WASHINGTON IN BRIEF
Texas Court Orders DeLay to Appear at Jail
A Texas court issued a warrant yesterday for Rep. Tom DeLay, ordering him to appear at the Fort Bend County jail for booking on state conspiracy and money-laundering charges.
The court set an initial $10,000 bail as a routine step before the Texas Republican's first court appearance tomorrow.
DeLay could be fingerprinted and photographed, although his lawyers had hoped to avoid this step. DeLay will surrender in his home county, near Houston, although his court appearance will be in Austin.
The warrant is "a matter of routine, and bond will be posted," said DeLay's lawyer, Dick DeGuerin.
DeLay has stepped down as House majority leader -- at least temporarily -- under a Republican rule requiring him to relinquish the post if charged with a felony.
Two grand juries have charged DeLay and two political associates in an alleged scheme to violate state election law, by funneling corporate donations to candidates for the Texas Legislature. State law prohibits use of corporate donations to finance state campaigns, although the money can be used for administrative expenses.
States Freeze, Reduce Medicaid Payments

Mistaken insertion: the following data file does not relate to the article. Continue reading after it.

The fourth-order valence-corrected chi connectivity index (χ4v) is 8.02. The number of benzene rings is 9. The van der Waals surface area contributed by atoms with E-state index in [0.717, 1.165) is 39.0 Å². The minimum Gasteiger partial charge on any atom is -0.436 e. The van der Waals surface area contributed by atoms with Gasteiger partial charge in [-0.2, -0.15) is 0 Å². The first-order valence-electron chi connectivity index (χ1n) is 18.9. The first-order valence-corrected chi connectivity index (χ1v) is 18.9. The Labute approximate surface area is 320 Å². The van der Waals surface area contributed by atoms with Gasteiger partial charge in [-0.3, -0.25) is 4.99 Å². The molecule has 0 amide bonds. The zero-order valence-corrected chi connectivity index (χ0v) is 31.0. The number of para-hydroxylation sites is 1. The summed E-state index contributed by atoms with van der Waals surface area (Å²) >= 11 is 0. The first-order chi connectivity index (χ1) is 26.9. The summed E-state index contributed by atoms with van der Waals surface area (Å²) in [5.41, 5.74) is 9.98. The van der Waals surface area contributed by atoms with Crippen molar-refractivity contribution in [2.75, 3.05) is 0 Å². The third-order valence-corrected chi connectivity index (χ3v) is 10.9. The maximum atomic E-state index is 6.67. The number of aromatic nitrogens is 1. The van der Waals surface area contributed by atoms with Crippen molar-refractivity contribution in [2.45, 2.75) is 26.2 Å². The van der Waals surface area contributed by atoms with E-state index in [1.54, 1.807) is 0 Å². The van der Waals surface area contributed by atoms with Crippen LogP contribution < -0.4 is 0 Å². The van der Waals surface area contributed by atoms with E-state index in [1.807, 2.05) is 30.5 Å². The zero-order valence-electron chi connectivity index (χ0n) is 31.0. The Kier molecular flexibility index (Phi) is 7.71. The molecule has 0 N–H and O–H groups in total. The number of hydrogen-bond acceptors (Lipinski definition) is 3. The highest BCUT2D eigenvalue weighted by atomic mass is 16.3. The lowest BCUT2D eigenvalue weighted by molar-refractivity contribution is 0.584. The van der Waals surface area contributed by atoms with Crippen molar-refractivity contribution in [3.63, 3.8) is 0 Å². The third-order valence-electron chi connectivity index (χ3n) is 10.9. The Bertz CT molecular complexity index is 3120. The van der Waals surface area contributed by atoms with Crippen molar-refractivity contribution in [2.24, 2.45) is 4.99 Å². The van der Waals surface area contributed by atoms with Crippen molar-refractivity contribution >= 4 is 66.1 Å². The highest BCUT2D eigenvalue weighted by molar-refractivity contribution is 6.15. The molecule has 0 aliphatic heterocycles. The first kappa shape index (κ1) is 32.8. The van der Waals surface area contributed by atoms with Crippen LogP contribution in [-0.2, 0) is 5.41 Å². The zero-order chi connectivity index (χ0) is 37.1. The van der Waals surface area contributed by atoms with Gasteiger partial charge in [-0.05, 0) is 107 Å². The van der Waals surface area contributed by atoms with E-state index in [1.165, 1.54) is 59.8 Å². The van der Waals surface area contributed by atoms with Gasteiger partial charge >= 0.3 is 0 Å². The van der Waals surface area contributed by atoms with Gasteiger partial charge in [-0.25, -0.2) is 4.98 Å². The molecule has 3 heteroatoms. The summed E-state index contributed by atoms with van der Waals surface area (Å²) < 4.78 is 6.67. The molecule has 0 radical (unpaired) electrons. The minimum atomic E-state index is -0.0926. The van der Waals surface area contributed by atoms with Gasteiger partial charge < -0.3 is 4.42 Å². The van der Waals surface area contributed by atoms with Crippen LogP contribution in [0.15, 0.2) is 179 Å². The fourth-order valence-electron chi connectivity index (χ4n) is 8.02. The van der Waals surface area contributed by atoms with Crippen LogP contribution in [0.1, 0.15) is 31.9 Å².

All 50 states froze or reduced Medicaid payments to health care providers such as doctors and hospitals while 43 states targeted drug costs this year, and more cost controls are on the way, according to a survey.
The measures helped states slow growth in Medicaid spending and enrollment for the third straight year, according to the survey of state directors of the government health care program for the poor, released today by the Kaiser Commission on Medicaid and the Uninsured. As a result, the gap between increases in Medicaid spending and the growth of state tax revenue narrowed to its lowest level since 1999.
The success in slowing cost increases to a pace closer to growth of tax revenue is emboldening states to plan more cuts, the survey found.
Times Reporter Urges Federal Shield Law
New York Times reporter Judith Miller, jailed 85 days for refusing to testify in a federal probe that now threatens the White House, urged Congress yesterday to protect journalists from having to reveal confidential sources.
"I hope you will agree that an uncoerced, uncoercible press, though at times irritating, is vital to the perpetuation of the freedom and democracy we so often take for granted," Miller told the Senate Judiciary Committee.
Proposed legislation, opposed by the Bush administration, would allow reporters to shield sources in most cases. Thirty-one states and the District of Columbia have such shield laws, and efforts to obtain a federal one have gained traction largely because of Miller's case.
-- From News Services